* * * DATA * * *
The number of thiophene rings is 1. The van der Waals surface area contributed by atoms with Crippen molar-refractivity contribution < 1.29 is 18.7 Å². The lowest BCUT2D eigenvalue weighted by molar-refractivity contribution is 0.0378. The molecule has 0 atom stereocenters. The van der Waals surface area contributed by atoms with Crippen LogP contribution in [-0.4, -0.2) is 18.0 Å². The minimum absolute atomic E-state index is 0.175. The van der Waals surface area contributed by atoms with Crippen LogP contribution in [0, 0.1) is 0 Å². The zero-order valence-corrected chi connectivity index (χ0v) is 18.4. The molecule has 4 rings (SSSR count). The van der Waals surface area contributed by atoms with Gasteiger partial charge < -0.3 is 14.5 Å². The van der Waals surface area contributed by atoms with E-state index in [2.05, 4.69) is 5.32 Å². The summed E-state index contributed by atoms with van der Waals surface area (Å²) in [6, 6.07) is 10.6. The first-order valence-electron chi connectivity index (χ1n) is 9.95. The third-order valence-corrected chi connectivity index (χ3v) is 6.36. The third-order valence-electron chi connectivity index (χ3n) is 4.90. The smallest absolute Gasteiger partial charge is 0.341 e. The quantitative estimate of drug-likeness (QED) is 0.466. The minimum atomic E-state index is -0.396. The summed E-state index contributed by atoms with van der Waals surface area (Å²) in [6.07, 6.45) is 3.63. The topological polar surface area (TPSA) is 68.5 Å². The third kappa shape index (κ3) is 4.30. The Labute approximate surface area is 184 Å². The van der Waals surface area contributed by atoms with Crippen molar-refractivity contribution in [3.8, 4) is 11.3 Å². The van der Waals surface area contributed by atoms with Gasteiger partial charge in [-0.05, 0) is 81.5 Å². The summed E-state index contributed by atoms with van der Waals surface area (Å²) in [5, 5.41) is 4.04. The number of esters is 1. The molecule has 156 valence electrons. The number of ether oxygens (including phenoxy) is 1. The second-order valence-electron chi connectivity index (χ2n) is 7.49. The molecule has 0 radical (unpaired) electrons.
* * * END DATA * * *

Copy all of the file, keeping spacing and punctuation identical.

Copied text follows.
The number of thiophene rings is 1. The van der Waals surface area contributed by atoms with Crippen molar-refractivity contribution < 1.29 is 18.7 Å². The lowest BCUT2D eigenvalue weighted by molar-refractivity contribution is 0.0378. The molecule has 0 atom stereocenters. The van der Waals surface area contributed by atoms with Crippen LogP contribution in [-0.4, -0.2) is 18.0 Å². The minimum absolute atomic E-state index is 0.175. The van der Waals surface area contributed by atoms with Crippen LogP contribution in [0, 0.1) is 0 Å². The zero-order valence-corrected chi connectivity index (χ0v) is 18.4. The molecule has 4 rings (SSSR count). The van der Waals surface area contributed by atoms with Gasteiger partial charge < -0.3 is 14.5 Å². The van der Waals surface area contributed by atoms with E-state index in [2.05, 4.69) is 5.32 Å². The summed E-state index contributed by atoms with van der Waals surface area (Å²) in [6, 6.07) is 10.6. The first-order valence-electron chi connectivity index (χ1n) is 9.95. The third-order valence-corrected chi connectivity index (χ3v) is 6.36. The third-order valence-electron chi connectivity index (χ3n) is 4.90. The smallest absolute Gasteiger partial charge is 0.341 e. The quantitative estimate of drug-likeness (QED) is 0.466. The minimum atomic E-state index is -0.396. The summed E-state index contributed by atoms with van der Waals surface area (Å²) in [6.07, 6.45) is 3.63. The topological polar surface area (TPSA) is 68.5 Å². The third kappa shape index (κ3) is 4.30. The Labute approximate surface area is 184 Å². The van der Waals surface area contributed by atoms with Crippen molar-refractivity contribution in [3.8, 4) is 11.3 Å². The van der Waals surface area contributed by atoms with Gasteiger partial charge in [-0.05, 0) is 81.5 Å². The summed E-state index contributed by atoms with van der Waals surface area (Å²) in [5, 5.41) is 4.04. The number of esters is 1. The molecule has 156 valence electrons. The number of ether oxygens (including phenoxy) is 1. The second-order valence-electron chi connectivity index (χ2n) is 7.49. The molecule has 0 radical (unpaired) electrons.